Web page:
Monday, August 15, 2016

Farm subsidies to run until 2020

Philip Hammond as Chancellor has undertaken to maintain current farm subsidies until 2020 when the current EU multi-year programme ends. According to some reports, that may not be that long after Brexit takes place.

Not only does enable farmers to make business plans for the next four years, it allows full time for a debate about the future support regime for farming.

When Brexit does take place it will be necessary to fix farm subsidies with a sterling value.

There is still some uncertainty about exactly what is on offer. Chief secretary to the Treasury David Gaulke has stated that 'the agricultural sector will receive the same level of funding it would have received under Pillar 1 of CAP until the Multiannual Financial Framework in 2020.' Will this be inflation adjusted? Inflation looks likely to rise to a higher level over the next year or two.

Farm business consultants Andersons have pointed out that the final year of the MFF actually pays the 2019 Basic Payment. It is thus possible that the guarantee lasts only until 2019.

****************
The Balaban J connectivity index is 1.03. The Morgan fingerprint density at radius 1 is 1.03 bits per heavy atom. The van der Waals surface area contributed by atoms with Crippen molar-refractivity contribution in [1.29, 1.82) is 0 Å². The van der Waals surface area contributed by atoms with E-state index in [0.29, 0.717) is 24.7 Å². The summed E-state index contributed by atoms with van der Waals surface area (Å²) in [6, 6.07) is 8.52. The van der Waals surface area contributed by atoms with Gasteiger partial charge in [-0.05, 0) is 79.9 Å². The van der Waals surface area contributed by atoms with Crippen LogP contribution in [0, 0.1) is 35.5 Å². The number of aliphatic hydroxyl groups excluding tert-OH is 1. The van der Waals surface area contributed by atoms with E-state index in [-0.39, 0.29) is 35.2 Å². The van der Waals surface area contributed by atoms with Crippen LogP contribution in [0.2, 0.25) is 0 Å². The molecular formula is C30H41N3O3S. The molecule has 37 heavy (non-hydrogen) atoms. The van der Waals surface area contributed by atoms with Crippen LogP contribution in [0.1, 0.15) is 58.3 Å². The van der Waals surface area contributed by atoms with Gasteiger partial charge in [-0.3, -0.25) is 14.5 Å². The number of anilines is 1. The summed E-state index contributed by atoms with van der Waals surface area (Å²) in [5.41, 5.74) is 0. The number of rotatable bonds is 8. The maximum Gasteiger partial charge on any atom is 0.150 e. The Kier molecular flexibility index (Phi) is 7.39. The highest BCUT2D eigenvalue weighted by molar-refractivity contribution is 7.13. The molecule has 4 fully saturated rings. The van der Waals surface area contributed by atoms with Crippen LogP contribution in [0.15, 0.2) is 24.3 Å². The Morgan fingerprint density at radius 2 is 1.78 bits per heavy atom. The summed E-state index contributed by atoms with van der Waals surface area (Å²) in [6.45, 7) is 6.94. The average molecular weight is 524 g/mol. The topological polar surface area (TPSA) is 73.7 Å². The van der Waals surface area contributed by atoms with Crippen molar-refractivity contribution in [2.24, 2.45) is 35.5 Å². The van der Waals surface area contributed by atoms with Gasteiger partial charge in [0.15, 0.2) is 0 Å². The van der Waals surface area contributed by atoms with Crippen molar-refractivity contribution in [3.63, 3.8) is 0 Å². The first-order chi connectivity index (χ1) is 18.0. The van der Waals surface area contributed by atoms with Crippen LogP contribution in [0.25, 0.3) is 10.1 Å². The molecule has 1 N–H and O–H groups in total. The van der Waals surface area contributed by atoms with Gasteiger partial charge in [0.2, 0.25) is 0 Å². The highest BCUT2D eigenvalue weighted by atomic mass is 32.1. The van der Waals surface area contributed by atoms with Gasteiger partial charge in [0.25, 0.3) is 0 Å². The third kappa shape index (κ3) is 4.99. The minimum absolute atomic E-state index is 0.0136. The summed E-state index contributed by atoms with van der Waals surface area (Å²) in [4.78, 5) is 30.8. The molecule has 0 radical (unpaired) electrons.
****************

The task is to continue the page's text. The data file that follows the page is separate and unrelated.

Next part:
It is clear that agri-environmental agreements already under way will be honoured, but there are questions over Countryside Stewardship agreements due to start this autumn. Applications to other rural development projects, including Leader projects that help rural businesses to grow, are guaranteed only if they are agreed before this year's Autumn Statement.

The Government statement says, 'The Chief Secretary to the Treasury, David Gauke, has also written to each devolved administration to confirm the same level of assurances offered to UK government departments in relation to programmes they administer but for which they are expected to rely on EU funding. The Treasury will work closely with the devolved administrations on subsequent funding arrangements to allow them to prioritise projects within their devolved responsibilities.'

This was well received in Northern Ireland where it was seen as removing uncertainty, but declared to be not good enough by the Scottish Government finance minister.

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